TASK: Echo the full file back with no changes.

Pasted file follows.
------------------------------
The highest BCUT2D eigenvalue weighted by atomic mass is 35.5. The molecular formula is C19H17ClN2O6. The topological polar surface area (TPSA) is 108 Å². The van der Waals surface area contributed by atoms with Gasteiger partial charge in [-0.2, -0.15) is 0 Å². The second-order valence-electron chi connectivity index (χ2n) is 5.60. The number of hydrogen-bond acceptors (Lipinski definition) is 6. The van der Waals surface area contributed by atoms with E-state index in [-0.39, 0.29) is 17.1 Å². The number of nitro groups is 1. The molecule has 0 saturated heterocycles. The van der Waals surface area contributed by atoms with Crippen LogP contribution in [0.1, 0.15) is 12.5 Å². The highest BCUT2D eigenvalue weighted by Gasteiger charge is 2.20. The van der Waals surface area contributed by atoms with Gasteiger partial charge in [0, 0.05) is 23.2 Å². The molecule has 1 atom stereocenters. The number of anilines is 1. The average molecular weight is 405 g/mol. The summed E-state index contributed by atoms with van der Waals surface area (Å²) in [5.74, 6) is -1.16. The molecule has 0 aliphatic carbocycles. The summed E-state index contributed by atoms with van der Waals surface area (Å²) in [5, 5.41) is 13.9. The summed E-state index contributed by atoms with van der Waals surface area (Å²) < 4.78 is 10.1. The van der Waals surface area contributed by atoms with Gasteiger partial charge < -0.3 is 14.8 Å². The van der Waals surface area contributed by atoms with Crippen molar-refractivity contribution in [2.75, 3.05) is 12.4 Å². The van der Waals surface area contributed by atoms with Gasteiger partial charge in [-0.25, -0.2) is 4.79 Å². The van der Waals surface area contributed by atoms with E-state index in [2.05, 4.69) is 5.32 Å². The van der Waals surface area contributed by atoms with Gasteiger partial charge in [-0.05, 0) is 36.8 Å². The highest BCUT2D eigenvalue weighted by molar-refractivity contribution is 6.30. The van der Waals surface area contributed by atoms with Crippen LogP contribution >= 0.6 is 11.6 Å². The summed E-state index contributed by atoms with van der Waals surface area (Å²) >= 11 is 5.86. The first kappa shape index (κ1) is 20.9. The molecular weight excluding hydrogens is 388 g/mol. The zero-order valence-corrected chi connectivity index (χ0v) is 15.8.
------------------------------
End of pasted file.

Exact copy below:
The highest BCUT2D eigenvalue weighted by atomic mass is 35.5. The molecular formula is C19H17ClN2O6. The topological polar surface area (TPSA) is 108 Å². The van der Waals surface area contributed by atoms with Gasteiger partial charge in [-0.2, -0.15) is 0 Å². The second-order valence-electron chi connectivity index (χ2n) is 5.60. The number of hydrogen-bond acceptors (Lipinski definition) is 6. The van der Waals surface area contributed by atoms with E-state index in [-0.39, 0.29) is 17.1 Å². The number of nitro groups is 1. The molecule has 0 saturated heterocycles. The van der Waals surface area contributed by atoms with Crippen LogP contribution in [0.1, 0.15) is 12.5 Å². The highest BCUT2D eigenvalue weighted by Gasteiger charge is 2.20. The van der Waals surface area contributed by atoms with Gasteiger partial charge in [0, 0.05) is 23.2 Å². The molecule has 1 atom stereocenters. The number of anilines is 1. The average molecular weight is 405 g/mol. The summed E-state index contributed by atoms with van der Waals surface area (Å²) in [5.74, 6) is -1.16. The molecule has 0 aliphatic carbocycles. The summed E-state index contributed by atoms with van der Waals surface area (Å²) in [5, 5.41) is 13.9. The summed E-state index contributed by atoms with van der Waals surface area (Å²) < 4.78 is 10.1. The van der Waals surface area contributed by atoms with Gasteiger partial charge < -0.3 is 14.8 Å². The van der Waals surface area contributed by atoms with Crippen molar-refractivity contribution in [2.75, 3.05) is 12.4 Å². The van der Waals surface area contributed by atoms with Gasteiger partial charge in [-0.25, -0.2) is 4.79 Å². The van der Waals surface area contributed by atoms with E-state index in [2.05, 4.69) is 5.32 Å². The van der Waals surface area contributed by atoms with Gasteiger partial charge in [-0.05, 0) is 36.8 Å². The highest BCUT2D eigenvalue weighted by molar-refractivity contribution is 6.30. The van der Waals surface area contributed by atoms with Crippen LogP contribution >= 0.6 is 11.6 Å². The summed E-state index contributed by atoms with van der Waals surface area (Å²) >= 11 is 5.86. The first kappa shape index (κ1) is 20.9. The molecular weight excluding hydrogens is 388 g/mol. The zero-order valence-corrected chi connectivity index (χ0v) is 15.8.